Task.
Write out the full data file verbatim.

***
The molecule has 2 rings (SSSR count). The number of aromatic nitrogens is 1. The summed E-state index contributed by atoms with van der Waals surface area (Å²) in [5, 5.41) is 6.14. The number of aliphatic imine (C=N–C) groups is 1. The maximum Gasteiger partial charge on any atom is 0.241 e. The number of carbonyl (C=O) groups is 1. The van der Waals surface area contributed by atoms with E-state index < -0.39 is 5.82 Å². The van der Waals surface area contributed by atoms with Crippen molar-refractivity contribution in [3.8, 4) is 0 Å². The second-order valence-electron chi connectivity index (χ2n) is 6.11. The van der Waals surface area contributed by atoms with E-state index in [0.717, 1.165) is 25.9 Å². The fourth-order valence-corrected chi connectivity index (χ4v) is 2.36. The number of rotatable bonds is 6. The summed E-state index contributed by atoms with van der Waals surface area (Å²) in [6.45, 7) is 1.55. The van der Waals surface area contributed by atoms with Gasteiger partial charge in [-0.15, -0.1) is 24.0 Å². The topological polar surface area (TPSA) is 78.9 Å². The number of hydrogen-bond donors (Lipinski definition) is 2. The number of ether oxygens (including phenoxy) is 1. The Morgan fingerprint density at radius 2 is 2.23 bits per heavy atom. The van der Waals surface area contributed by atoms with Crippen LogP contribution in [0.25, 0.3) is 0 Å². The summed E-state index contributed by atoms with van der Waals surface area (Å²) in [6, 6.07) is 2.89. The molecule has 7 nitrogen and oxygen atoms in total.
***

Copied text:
The molecule has 2 rings (SSSR count). The number of aromatic nitrogens is 1. The summed E-state index contributed by atoms with van der Waals surface area (Å²) in [5, 5.41) is 6.14. The number of aliphatic imine (C=N–C) groups is 1. The maximum Gasteiger partial charge on any atom is 0.241 e. The number of carbonyl (C=O) groups is 1. The van der Waals surface area contributed by atoms with E-state index < -0.39 is 5.82 Å². The van der Waals surface area contributed by atoms with Crippen molar-refractivity contribution in [3.8, 4) is 0 Å². The second-order valence-electron chi connectivity index (χ2n) is 6.11. The van der Waals surface area contributed by atoms with E-state index in [0.717, 1.165) is 25.9 Å². The fourth-order valence-corrected chi connectivity index (χ4v) is 2.36. The number of rotatable bonds is 6. The summed E-state index contributed by atoms with van der Waals surface area (Å²) in [6.45, 7) is 1.55. The van der Waals surface area contributed by atoms with Gasteiger partial charge in [-0.15, -0.1) is 24.0 Å². The topological polar surface area (TPSA) is 78.9 Å². The number of hydrogen-bond donors (Lipinski definition) is 2. The number of ether oxygens (including phenoxy) is 1. The Morgan fingerprint density at radius 2 is 2.23 bits per heavy atom. The van der Waals surface area contributed by atoms with Crippen LogP contribution in [0.25, 0.3) is 0 Å². The summed E-state index contributed by atoms with van der Waals surface area (Å²) in [6, 6.07) is 2.89. The molecule has 7 nitrogen and oxygen atoms in total.